Shelley Widhalm

Archive for December, 2016|Monthly archive page

Merry Christmas (and happy writing)!

In Loving Writing, Reflections on Writing, The Writing Life, Writing on December 25, 2016 at 11:00 am

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I’m showing off one of my gifts from Christmas 2015.

I want to wish my followers and readers a Merry Christmas and a Happy New Year in 2017.

I’ve enjoyed writing about the writing process, my ups and downs with writing and my life as a writer over the past few years.

Writing is a way to escape into a poem or story, play with language, capture experience and grow from seeing the world in different ways by finding new words, descriptions and visions, or ways of seeing, feeling and observing things.

I love when I’m in a coffee shop or on a walk and a poem strikes me, compelling me to find a piece of paper and start writing. I’ve gathered bits of napkins and pieces of paper over the years that I typed into my rolling poetry collection, which consists of all of my poems in one large document that’s too large for a chapbook or book of poetry.

I also love when I’m stuck in a short story or novel and meet up with friends for a writing session and feel like, um, I better write. So, I start writing and words come out even though what I write may not be the best—at least I’m writing and doing it. Oftentimes, I may write stuff to later cut, but I find that I’m moving forward in the story or figuring out something with plot or character.

My last love about writing that I’ll mention is how I may start off with a short story and somehow it becomes a novella, because I seem to not get to the story answer. This makes me wonder if the characters have more to say than I planned for, because I try to write my stories in one sitting session. Or it may be that I don’t know what I’m doing in this particular story and have things to learn about plot and character development.

Either way, it makes me feel a little stuck in my head and my own processes. Because I like to write without plotting, I decided for my next novel, I’m going to plot because that endless writing and not getting to the solution is a little painful, even if it is fun.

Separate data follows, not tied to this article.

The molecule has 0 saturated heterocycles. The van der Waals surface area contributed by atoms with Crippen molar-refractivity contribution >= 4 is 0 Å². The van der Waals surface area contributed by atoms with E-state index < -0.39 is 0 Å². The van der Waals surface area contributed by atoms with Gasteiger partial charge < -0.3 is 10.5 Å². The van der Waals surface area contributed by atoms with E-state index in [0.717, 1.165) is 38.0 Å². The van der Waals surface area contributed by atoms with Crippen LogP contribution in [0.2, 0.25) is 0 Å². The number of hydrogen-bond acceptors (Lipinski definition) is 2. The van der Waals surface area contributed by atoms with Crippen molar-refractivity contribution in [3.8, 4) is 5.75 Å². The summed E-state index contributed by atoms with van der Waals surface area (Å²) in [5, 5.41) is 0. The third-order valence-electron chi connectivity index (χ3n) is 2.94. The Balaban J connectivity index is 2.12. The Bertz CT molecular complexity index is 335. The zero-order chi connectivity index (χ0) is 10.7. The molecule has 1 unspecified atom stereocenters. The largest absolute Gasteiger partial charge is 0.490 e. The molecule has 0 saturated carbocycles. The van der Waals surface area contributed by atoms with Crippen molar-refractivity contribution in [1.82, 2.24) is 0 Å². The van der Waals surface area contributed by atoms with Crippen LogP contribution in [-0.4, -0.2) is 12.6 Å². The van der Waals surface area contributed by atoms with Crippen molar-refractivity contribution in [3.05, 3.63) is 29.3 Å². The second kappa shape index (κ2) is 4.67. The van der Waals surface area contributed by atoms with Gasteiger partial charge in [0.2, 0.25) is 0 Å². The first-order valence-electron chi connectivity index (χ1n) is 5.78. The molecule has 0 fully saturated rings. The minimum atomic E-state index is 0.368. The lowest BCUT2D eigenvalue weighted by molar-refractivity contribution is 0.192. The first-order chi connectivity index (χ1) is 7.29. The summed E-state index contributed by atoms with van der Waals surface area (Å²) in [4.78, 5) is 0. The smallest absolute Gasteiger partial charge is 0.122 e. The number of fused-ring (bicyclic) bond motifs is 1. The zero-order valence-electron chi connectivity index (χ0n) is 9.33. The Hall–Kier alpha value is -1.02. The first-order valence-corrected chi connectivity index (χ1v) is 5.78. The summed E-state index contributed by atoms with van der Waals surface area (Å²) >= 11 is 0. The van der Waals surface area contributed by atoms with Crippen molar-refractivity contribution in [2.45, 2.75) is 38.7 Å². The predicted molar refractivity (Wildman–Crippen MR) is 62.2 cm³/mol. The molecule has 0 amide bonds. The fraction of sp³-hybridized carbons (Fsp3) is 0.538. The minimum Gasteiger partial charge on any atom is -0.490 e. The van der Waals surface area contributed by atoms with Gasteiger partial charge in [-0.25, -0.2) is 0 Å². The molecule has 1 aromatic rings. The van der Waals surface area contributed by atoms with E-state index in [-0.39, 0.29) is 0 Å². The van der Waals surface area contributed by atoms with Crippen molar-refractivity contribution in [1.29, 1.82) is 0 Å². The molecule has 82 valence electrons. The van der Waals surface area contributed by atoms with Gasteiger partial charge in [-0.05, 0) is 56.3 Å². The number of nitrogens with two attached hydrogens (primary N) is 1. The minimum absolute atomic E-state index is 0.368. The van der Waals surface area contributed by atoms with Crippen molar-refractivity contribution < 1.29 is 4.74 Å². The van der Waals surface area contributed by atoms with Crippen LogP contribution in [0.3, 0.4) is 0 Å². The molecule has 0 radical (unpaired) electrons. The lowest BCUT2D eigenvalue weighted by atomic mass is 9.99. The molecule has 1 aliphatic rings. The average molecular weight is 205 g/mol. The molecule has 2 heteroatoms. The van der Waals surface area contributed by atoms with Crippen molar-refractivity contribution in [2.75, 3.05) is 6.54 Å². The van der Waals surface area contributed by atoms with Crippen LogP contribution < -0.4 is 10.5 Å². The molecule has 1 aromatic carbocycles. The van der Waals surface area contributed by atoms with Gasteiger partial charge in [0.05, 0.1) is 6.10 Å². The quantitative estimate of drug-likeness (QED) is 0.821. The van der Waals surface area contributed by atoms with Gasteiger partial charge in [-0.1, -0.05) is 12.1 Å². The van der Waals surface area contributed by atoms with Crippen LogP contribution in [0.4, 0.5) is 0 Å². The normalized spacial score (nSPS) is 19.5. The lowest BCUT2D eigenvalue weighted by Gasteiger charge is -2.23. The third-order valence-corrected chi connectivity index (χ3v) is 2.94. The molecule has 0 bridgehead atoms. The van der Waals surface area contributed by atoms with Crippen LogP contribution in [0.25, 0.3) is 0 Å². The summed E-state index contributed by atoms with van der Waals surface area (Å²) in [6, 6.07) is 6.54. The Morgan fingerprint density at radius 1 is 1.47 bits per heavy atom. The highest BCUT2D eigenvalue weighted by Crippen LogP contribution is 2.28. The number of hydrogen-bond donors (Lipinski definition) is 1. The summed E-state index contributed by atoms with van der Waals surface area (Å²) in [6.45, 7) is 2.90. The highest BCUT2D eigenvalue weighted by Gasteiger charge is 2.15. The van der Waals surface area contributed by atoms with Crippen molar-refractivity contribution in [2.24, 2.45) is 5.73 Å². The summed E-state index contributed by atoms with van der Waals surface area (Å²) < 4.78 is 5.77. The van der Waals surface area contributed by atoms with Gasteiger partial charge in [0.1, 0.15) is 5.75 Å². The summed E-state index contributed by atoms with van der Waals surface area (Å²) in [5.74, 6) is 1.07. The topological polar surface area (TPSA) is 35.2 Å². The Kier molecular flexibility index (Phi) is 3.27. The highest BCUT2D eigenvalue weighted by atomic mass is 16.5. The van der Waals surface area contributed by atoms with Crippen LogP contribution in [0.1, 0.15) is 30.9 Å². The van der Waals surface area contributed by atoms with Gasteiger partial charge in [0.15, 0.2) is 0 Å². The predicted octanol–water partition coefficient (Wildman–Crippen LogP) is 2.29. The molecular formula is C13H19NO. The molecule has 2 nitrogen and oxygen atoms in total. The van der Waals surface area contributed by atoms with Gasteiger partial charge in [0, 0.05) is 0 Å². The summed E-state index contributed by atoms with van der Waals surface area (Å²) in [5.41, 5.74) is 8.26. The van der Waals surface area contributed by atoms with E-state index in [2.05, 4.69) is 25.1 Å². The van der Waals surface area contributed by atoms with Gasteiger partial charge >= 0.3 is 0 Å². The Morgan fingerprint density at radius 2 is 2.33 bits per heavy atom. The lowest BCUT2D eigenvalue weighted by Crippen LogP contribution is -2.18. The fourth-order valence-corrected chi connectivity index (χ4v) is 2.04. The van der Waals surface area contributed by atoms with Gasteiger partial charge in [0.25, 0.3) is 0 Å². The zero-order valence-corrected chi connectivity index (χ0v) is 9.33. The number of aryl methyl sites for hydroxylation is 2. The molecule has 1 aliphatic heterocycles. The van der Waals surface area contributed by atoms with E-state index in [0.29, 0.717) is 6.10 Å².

I hope you also had a fun year with writing.

And here’s to a great year of writing in 2017.

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Poetry readings and vacations

In Giving a Poetry Reading, Poetry Readings, Writing, Writing Poetry on December 18, 2016 at 11:00 am

PoeticGeography6 2016Reading poetry aloud is like taking a mini-vacation.

I read two of my winter-themed poems Thursday during “On a Snowy Evening,” a seasonal poetry reading at the Loveland Museum/Gallery in Loveland, Colo. The 1 ½-hour event featured poetry, storytelling and song during an open mic and a reading with nine artists presenting their work.

Their work focused on the winter solstice and the cold, ice and snow—liking or waiting for it—and getting Christmas cards and presents. Two of the poems on the solstice called it the darkest and the longest night of the year. Two more poems focused on a meditation on December and a meditation on winter. And one of the poems called the season “winter dessert.”

There also was a story about a local townsman’s dream of creating a one-horse opened sleigh and a story about getting the wrong Christmas present that ended up causing envy among schoolmates.

The poems, stories and songs were beautiful, descriptive and imaginative, giving delight to the feel of winter. They expressed so many different perspectives on winter I felt the season could be as wonderful and dashing as the holiday pop songs present it.

I read two of my poems, both about my not liking winter (though the snow is pretty, and getting and sending Christmas cards is joyful). The poems are “Fall Back, Winter” and “Just tell me about the wind.”

Before I read, I took off my scarf, saying, “This is not a performance,” and got a laugh. As I read my poems—we each got five minutes—I got a vacation-like escape onto the stage, where I focused on the audience and the words I’d written. It was a form of acting, or outward showing of the words, after they’d been written through internal reflection and observation.

Going on vacation is an escape from regular routines, gives a time to reflect on those routines and, hopefully, offers a time to experience beauty and difference. It’s a time to observe landscapes, people, environments and buildings and to think of ways to describe them, even if those descriptions aren’t written down.